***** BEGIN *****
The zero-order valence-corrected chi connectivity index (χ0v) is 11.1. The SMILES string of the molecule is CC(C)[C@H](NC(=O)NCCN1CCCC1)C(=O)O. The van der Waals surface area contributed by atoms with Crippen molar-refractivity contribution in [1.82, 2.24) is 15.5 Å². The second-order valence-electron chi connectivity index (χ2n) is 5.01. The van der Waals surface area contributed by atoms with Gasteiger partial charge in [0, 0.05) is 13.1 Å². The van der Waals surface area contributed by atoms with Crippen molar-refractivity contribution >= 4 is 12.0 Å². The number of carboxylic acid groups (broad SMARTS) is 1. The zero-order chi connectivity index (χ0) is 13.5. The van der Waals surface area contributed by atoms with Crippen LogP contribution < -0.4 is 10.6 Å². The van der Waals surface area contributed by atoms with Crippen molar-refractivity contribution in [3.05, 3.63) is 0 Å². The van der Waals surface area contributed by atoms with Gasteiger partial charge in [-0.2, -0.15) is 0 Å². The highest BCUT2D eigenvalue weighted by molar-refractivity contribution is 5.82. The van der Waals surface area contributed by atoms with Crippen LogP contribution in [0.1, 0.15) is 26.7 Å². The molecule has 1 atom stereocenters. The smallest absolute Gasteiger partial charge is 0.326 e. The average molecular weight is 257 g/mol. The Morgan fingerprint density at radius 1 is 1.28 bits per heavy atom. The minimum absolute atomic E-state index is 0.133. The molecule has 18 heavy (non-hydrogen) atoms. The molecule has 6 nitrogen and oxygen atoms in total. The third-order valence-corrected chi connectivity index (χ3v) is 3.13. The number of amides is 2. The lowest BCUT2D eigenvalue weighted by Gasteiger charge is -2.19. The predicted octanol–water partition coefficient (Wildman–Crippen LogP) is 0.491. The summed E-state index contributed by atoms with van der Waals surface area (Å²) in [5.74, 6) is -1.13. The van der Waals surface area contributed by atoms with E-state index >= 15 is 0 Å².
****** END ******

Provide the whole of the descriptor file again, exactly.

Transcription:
The zero-order valence-corrected chi connectivity index (χ0v) is 11.1. The SMILES string of the molecule is CC(C)[C@H](NC(=O)NCCN1CCCC1)C(=O)O. The van der Waals surface area contributed by atoms with Crippen molar-refractivity contribution in [1.82, 2.24) is 15.5 Å². The second-order valence-electron chi connectivity index (χ2n) is 5.01. The van der Waals surface area contributed by atoms with Gasteiger partial charge in [0, 0.05) is 13.1 Å². The van der Waals surface area contributed by atoms with Crippen molar-refractivity contribution >= 4 is 12.0 Å². The number of carboxylic acid groups (broad SMARTS) is 1. The zero-order chi connectivity index (χ0) is 13.5. The van der Waals surface area contributed by atoms with Crippen LogP contribution < -0.4 is 10.6 Å². The van der Waals surface area contributed by atoms with Crippen molar-refractivity contribution in [3.05, 3.63) is 0 Å². The van der Waals surface area contributed by atoms with Gasteiger partial charge in [-0.2, -0.15) is 0 Å². The highest BCUT2D eigenvalue weighted by molar-refractivity contribution is 5.82. The van der Waals surface area contributed by atoms with Crippen LogP contribution in [0.1, 0.15) is 26.7 Å². The molecule has 1 atom stereocenters. The smallest absolute Gasteiger partial charge is 0.326 e. The average molecular weight is 257 g/mol. The Morgan fingerprint density at radius 1 is 1.28 bits per heavy atom. The minimum absolute atomic E-state index is 0.133. The molecule has 18 heavy (non-hydrogen) atoms. The molecule has 6 nitrogen and oxygen atoms in total. The third-order valence-corrected chi connectivity index (χ3v) is 3.13. The number of amides is 2. The lowest BCUT2D eigenvalue weighted by Gasteiger charge is -2.19. The predicted octanol–water partition coefficient (Wildman–Crippen LogP) is 0.491. The summed E-state index contributed by atoms with van der Waals surface area (Å²) in [5.74, 6) is -1.13. The van der Waals surface area contributed by atoms with E-state index >= 15 is 0 Å².